Protests spread to 15 cities across Iran overnight over the death of Mahsa Amini after her arrest by the country’s “morality police,” state media reported yesterday, adding that four police officers were injured and one “police assistant” died from injuries on Tuesday in the southern city of Shiraz.
In the fifth night of street rallies, police used tear gas and made arrests to disperse crowds of up to 1,000 people, the official Islamic Republic News Agency (IRNA) said.
Demonstrators blockaded streets, hurled stones at security forces, set fire to police vehicles and garbage bins, and chanted anti-government slogans, it added.
“On Tuesday evening, some people clashed with police officers and as a result one of the police assistants was killed. In this incident, four other police officers were injured in Shiraz,” it said, adding that 15 protesters were arrested in the city.
Public anger has flared since authorities on Friday announced the death of 22-year-old Amini, after her arrest by the morality police responsible for enforcing a strict dress code for women.
Amini, who is from Kurdistan Province where the protests started, had fallen into a coma after being detained for wearing a hijab in an “improper” way, state media has reported.
Demonstrators said she suffered a blow to the head in custody, but this has not been confirmed by Iranian authorities, who have opened an investigation.
In the protests, many Iranian women have taken off their headscarves in defiance of the Islamic republic’s strict laws and sometimes even set them on fire or symbolically cut their hair.
Rallies were held overnight in the capital Tehran and other major cities, including Mashhad in the northeast, Tabriz in the northwest, Rasht in the north, Isfahan in the center and Shiraz in the south, IRNA reported.
Kurdistan Governor Ismail Zarei Koosha on Tuesday said that three people had died during protests in the province, without specifying when, insisting they were “killed suspiciously” as part of “a plot by the enemy,” Fars news agency reported.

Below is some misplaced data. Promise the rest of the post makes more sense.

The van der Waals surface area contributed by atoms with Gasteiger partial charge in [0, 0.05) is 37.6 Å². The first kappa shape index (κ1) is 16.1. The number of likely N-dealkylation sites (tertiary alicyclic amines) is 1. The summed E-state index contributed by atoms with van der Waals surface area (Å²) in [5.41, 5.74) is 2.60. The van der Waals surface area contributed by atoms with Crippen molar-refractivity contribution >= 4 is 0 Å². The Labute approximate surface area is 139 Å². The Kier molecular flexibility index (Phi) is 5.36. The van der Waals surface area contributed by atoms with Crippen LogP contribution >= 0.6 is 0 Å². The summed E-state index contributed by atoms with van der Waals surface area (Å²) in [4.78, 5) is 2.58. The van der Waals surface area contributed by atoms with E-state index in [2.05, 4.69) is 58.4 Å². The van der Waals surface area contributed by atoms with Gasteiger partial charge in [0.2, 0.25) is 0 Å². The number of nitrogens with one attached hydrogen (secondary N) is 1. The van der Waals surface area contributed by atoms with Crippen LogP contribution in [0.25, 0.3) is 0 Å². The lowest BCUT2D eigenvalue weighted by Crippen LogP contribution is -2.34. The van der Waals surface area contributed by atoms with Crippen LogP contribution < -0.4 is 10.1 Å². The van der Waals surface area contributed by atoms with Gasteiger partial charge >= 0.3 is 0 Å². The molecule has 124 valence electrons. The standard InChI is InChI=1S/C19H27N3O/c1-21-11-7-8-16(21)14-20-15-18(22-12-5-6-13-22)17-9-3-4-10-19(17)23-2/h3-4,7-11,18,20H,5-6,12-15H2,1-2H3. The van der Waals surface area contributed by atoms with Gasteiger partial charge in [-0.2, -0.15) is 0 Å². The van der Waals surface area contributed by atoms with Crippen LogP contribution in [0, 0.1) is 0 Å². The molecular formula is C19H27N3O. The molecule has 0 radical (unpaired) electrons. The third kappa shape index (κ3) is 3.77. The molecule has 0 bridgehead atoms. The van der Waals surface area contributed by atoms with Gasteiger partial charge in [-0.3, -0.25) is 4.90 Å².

Advocates say that dozens of people have also been wounded and accuse the security forces of using live fire that has caused the casualties.
The protests are among the most serious in Iran since the November 2019 unrest over fuel price rises, and marked this time by the presence of large numbers of women.
New York-based Human Rights Watch said witness accounts and videos circulating on social media “indicate that authorities are using tear gas to disperse protesters and have apparently used lethal force in Kurdistan Province.”
The Kurdish human rights group Hengaw, which is based in Norway, said it had confirmed a total of three deaths in Kurdistan — one each in Divandareh town, Saqqez and Dehgolan.
It added that 221 people had been wounded and another 250 arrested in the province, where there had also been a general strike on Monday.
A 10-year-old girl — images of whose blood-spattered body have gone viral on social media — was wounded in the town of Bukan, but is alive, Hengaw added.
Images and video posted online showed protesters chanting “death to the dictator” and “woman, life, freedom,” while demonstrators stated fires and sought to overturn police vehicles in several cities.
“It is not surprising to us that we are seeing people of all walks of life come out in Iran to object vigorously to that, and say that is not the kind of society that they want to live in,” US National Security Adviser Jake Sullivan Additional reporting by Reuters
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